After much anticipation the new Franchising Code of Conduct (Code) came into effect from 1 January 2015. However, the application of the Code is not always so straight forward as saying “all clauses of the Code apply from 1 January 2015.” It is necessary to understand when different clauses of the Code are applicable, whether provisions from the old Code can still apply and what time considerations you should be conscious about.  


The explanatory memorandum that introduced the Code has been drafted with the aim of providing the greatest possible coverage of existing and future franchise agreements. The Code is not intended to act retrospectively.

For example, a failure to act in good faith in November 2014 would not constitute a breach of the new good faith obligation. However, a breach from 1 January 2015 onwards would.

In most instances, clause 3(1) of the Code states it applies to conduct occurring on or after 1 January 2015 (other than to discharge an obligation under the old Code) in relation to a franchise agreement entered into on or after 1 October 1998.

There are however exceptions to this provision contained in clause 3(4) of the Code which states that:

  • Clauses 21(2) (place to being proceedings), 22 (costs of settling disputes) and 23 (effect of restraint of trade clauses)do not apply to franchise agreements entered into on or after 1 March 2008 but before 1 January 2015; and
  • Clauses 20(1)(b) (waiver of representations), 21(2) (place to bring proceedings), 22 (costs of settling dispute) and 23 (effect of restraint of trade clauses) do not apply to franchise agreements entered into after 1 October 1998 but before 1 March 2008.

However, clause 3(4) ceases to apply, if the franchise agreement is varied or transferred on or after 1 January 2015.

For example, a franchise agreement entered into in July 2010 contains a provision requiring a party bringing an action in relation to a dispute under the agreement to bring the action in New South Wales, even though the franchise business is based in Queensland. In March 2015 one of the parties commences an action in New South Wales. This is not a breach of clause 21(2) – which prohibits a franchise agreement containing a clause requiring a party to the agreement to bring an action in any State or Territory outside that in which the franchise business is based – as clause 21(2) is stated not to apply by virtue of clause 3(4). Thus the provision in the agreement remains valid.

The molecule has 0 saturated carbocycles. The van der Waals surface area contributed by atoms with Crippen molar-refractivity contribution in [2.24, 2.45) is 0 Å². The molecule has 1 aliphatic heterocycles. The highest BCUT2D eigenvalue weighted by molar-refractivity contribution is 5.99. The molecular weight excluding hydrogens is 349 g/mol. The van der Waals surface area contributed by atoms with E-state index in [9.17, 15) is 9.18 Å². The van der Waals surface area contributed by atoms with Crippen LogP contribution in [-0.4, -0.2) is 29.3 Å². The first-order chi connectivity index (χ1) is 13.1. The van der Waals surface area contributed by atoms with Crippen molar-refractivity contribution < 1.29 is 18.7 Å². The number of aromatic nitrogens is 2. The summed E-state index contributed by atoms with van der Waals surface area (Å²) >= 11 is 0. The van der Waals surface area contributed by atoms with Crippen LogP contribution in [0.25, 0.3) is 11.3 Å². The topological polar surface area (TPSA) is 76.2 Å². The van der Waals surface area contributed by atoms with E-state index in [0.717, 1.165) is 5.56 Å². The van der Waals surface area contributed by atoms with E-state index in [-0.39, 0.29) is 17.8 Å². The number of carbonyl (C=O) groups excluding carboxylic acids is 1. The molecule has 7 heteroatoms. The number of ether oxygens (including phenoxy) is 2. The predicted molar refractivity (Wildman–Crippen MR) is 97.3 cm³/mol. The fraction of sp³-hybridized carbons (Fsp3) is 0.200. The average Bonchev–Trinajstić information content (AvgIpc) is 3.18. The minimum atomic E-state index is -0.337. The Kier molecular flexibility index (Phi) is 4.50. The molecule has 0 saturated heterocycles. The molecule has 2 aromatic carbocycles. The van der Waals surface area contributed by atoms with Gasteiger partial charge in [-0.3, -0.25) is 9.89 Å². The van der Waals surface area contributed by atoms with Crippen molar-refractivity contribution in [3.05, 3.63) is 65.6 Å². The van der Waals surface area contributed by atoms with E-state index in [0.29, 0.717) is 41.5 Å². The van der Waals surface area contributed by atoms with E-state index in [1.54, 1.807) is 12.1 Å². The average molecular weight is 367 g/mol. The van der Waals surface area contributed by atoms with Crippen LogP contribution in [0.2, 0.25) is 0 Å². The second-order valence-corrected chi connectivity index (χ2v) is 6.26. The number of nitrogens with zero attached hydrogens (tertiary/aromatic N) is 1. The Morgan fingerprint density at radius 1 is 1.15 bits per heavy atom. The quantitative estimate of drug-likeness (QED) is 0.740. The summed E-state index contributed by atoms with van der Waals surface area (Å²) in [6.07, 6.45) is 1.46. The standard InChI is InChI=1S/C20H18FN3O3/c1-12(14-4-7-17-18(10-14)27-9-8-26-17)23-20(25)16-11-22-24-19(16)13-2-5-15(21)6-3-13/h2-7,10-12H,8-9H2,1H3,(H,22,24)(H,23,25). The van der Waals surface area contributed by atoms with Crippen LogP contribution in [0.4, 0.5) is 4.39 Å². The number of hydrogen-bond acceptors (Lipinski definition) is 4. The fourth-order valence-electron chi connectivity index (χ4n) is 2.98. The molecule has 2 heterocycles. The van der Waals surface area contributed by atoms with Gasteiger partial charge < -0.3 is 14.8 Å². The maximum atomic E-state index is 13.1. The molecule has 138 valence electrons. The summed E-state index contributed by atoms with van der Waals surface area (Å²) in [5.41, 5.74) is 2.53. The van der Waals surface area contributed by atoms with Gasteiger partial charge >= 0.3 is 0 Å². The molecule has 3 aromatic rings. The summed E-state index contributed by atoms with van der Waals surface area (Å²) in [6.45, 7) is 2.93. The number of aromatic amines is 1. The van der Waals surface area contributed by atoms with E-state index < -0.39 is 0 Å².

However, if the franchise agreement is varied in February 2015, the agreement will there be covered by the amendments to the Code  and therefore the provision requiring the action to be brought in New South Wales would be void.


All parties will be required to adhere to their obligations that arose under the previous version of the Code regardless of the introduction of the amended Code on 1 January 2015. The Competition and Consumer (Industry Codes – Franchising) Repeal Regulation 2014 (Regulation) provides that the repeal of the old Code “does not affect any right, privilege or liability acquired or incurred” under the previous Code before 1 January 2015.

For franchisors, this means that any obligations under the previous Code that extend past 1 January 2015 are entitled to have fulfilled such obligations.

For example, clause 14 of the previous Code required franchisors to provide the franchisee with a copy of the lease within one month of it being signed. Clause 13 of the new Code also requires this but in addition requires the franchisor to provide details of any incentive or financial benefit that the franchisor is entitled to receive as a result of the lease and it is also a civil penalty provision. If a franchisee leased premises from a franchisor on 9 December 2014 then the franchisor would have to comply with the obligations under the previous Code, meaning they would have to provide a copy of the lease to the franchisee by 10 January 2015 but they would not have to provide the additional details. Further, if they failed to provide a copy of the lease by that date then they would be in breach of the previous Code but would not be liable for a civil penalty provision.

Franchisors must be aware that whilst the previous Code has been repealed, they must comply with any continuing obligations which did not expire on 1 January 2015, otherwise they will be in breach of the previous Code. Practically, this means a franchisor may have to comply with two regulatory regimes as it possible for clauses from the previous Code and clauses from the new Code to apply concurrently.